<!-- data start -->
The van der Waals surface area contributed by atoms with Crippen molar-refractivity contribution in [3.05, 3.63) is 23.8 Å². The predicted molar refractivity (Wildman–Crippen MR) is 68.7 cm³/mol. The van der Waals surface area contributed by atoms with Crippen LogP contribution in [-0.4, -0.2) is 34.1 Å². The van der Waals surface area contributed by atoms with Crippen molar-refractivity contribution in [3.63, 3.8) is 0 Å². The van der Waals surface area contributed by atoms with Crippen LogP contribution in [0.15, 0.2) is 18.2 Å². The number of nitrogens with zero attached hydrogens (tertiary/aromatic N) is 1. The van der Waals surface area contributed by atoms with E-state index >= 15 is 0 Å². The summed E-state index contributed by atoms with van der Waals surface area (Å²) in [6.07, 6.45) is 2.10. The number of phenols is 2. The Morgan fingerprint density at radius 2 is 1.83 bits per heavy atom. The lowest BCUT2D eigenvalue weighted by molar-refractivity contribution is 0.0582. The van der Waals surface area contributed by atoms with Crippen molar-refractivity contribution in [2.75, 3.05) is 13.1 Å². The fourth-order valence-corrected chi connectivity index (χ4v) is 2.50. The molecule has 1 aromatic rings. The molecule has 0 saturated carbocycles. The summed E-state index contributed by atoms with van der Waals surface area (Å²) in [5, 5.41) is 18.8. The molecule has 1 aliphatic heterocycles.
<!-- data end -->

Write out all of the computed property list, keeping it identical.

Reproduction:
The van der Waals surface area contributed by atoms with Crippen molar-refractivity contribution in [3.05, 3.63) is 23.8 Å². The predicted molar refractivity (Wildman–Crippen MR) is 68.7 cm³/mol. The van der Waals surface area contributed by atoms with Crippen LogP contribution in [-0.4, -0.2) is 34.1 Å². The van der Waals surface area contributed by atoms with Crippen molar-refractivity contribution in [3.63, 3.8) is 0 Å². The van der Waals surface area contributed by atoms with Crippen LogP contribution in [0.15, 0.2) is 18.2 Å². The number of nitrogens with zero attached hydrogens (tertiary/aromatic N) is 1. The van der Waals surface area contributed by atoms with E-state index >= 15 is 0 Å². The summed E-state index contributed by atoms with van der Waals surface area (Å²) in [6.07, 6.45) is 2.10. The number of phenols is 2. The Morgan fingerprint density at radius 2 is 1.83 bits per heavy atom. The lowest BCUT2D eigenvalue weighted by molar-refractivity contribution is 0.0582. The van der Waals surface area contributed by atoms with Crippen molar-refractivity contribution in [2.75, 3.05) is 13.1 Å². The fourth-order valence-corrected chi connectivity index (χ4v) is 2.50. The molecule has 1 aromatic rings. The molecule has 0 saturated carbocycles. The summed E-state index contributed by atoms with van der Waals surface area (Å²) in [5, 5.41) is 18.8. The molecule has 1 aliphatic heterocycles.